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What a wicked show!

/ 05:17 AM February 08, 2014

LEADING LADIES. Suzie Mathers as Glinda and Jemma Rix as Elphaba

“Spectacle” is the word that best describes “Wicked”— and that’s putting it mildly.

Upon entering the Tanghalang Nicanor Abelardo of the Cultural Center of the Philippines (CCP), where this touring production of the Tony Award-winning musical plays until March 9 before heading back to Australia, one is greeted by a gigantic metallic dragon perched on the proscenium.

The beast’s sole purpose is to come alive—that is, sway its head this way and that—for a few seconds at the start of the overture, before returning to its lifeless state for the rest of the show. It’s more a decorative centerpiece, actually, but it is also a perfect harbinger of the scale of things to come. Once the curtain opens, there is no stopping the extravagance of the show’s technical elements from attempting to overwhelm the senses.


With premium seats priced at P7,000 (and yes, this is almost always a full-house affair), this version of “Wicked” is the real deal. It is an exact replica of the Broadway and West End productions, which means flying out to New York or London is suddenly no longer necessary for this musical’s hordes of Filipino devotees (and new converts).

Save for the Australasian cast of first-rate triple-threats, everything is as it appears on the other side of the globe. That is, Eugene Lee’s set design, Susan Hilferty’s costumes, Kenneth Posner’s lights, Wayne Cilento’s musical staging and choreography, and Joe Mantello’s original direction, now recreated by Lisa Leguillou.

MATHERS and Rix, with only their voices and overflowing talent, are the most spectacular part of this musical.

Queen bee

As 21st-century Broadway entertainment goes, “Wicked” is the undeniable reigning queen bee.

It is tear-jerking drama and riotous comedy. It is trite romance anchored on the indispensable love triangle and smart-ass pop-culture commentary. It has the bitch-fighting elements of “Mean Girls,” a pro-animal stance that would make Peta (People for Ethical Treatment of Animals) proud, and a semester’s worth of material for a political science class.

That is to say, Winnie Holzman’s book for the musical seems to suffer from some form of identity crisis, which becomes especially glaring when one remembers that what “Wicked” set out to be in the first place is an unauthorized revisionist look at L. Frank Baum’s “The Wonderful Wizard of Oz” and/or the 1939 film “The Wizard of Oz.”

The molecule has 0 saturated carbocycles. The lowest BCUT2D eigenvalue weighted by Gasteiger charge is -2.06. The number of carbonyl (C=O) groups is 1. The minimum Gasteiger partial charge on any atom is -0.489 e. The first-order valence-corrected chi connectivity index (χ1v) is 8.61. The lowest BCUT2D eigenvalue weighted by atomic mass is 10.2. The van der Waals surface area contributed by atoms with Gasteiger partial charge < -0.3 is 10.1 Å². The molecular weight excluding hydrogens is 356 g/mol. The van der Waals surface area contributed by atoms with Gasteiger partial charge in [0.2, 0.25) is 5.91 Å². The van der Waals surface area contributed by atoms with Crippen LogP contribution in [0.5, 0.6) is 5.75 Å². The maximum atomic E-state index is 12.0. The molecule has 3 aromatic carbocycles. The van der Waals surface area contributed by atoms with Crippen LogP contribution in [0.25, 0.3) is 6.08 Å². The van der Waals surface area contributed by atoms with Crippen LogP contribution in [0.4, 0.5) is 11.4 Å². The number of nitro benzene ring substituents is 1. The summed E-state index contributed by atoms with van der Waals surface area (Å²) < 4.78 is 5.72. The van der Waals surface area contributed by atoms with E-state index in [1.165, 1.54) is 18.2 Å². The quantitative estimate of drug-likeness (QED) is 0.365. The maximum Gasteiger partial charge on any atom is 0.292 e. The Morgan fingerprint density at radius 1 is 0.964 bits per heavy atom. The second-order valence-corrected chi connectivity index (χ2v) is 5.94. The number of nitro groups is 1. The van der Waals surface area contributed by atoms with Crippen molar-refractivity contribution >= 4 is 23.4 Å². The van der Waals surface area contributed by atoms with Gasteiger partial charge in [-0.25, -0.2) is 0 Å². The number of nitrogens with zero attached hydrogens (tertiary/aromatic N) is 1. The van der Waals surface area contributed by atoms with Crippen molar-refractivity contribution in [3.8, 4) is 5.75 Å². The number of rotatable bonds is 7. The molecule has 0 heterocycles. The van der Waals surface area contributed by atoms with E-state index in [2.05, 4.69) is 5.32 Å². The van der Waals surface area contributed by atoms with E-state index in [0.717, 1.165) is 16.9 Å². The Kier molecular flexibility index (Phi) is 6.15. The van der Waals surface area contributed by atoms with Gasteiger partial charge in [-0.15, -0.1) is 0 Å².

Yes, it is about the life and times of Elphaba, the green-skinned Wicked Witch of the West, and her relationship with Glinda the Good, but this nearly three-hour musical apparently wants to be a lot of other things as well.

Fans of the Gregory Maguire novel, upon which “Wicked” is based, may be disappointed to know, if they still don’t, that this stage adaptation has reduced the author’s labyrinthine fantasy into a simplistic tale of good and evil, and the gritty shades of gray in between.


Pure rapture

AS 21ST-CENTURY Broadway entertainment goes, “Wicked” is the undeniable reigning queen bee. The Manila leg of the Australian prod runs until March 9.

Ah, but how easy it is to forgive Holzman’s lapses in writing when the finished product is a song-and-dance extravaganza of the highest order, a musical that’s as close and true to the spirit of entertainment as any show could possibly get.

There are flying monkeys and flying witches. The dancing is pure rapture. The set, dominated by gargantuan cogwheels and scaffolds, fluidly shifts from the witches’ school (complete with a towering statue of The Wizard) to Glinda’s bedroom (equipped with a well-appointed rack of luxury shoes) to the Emerald City (beautifully lit by Posner in hues of green) to a cornfield featuring the farm girl Dorothy Gale’s fallen house in the backdrop.

For fans of “Oz,” there is the added delight of Baum’s characters in cameos: the Scarecrow, the Tin Man, the Cowardly Lion, and, in one of the show’s cleverest pieces of humor, Dorothy, held captive in Elphaba’s cellar.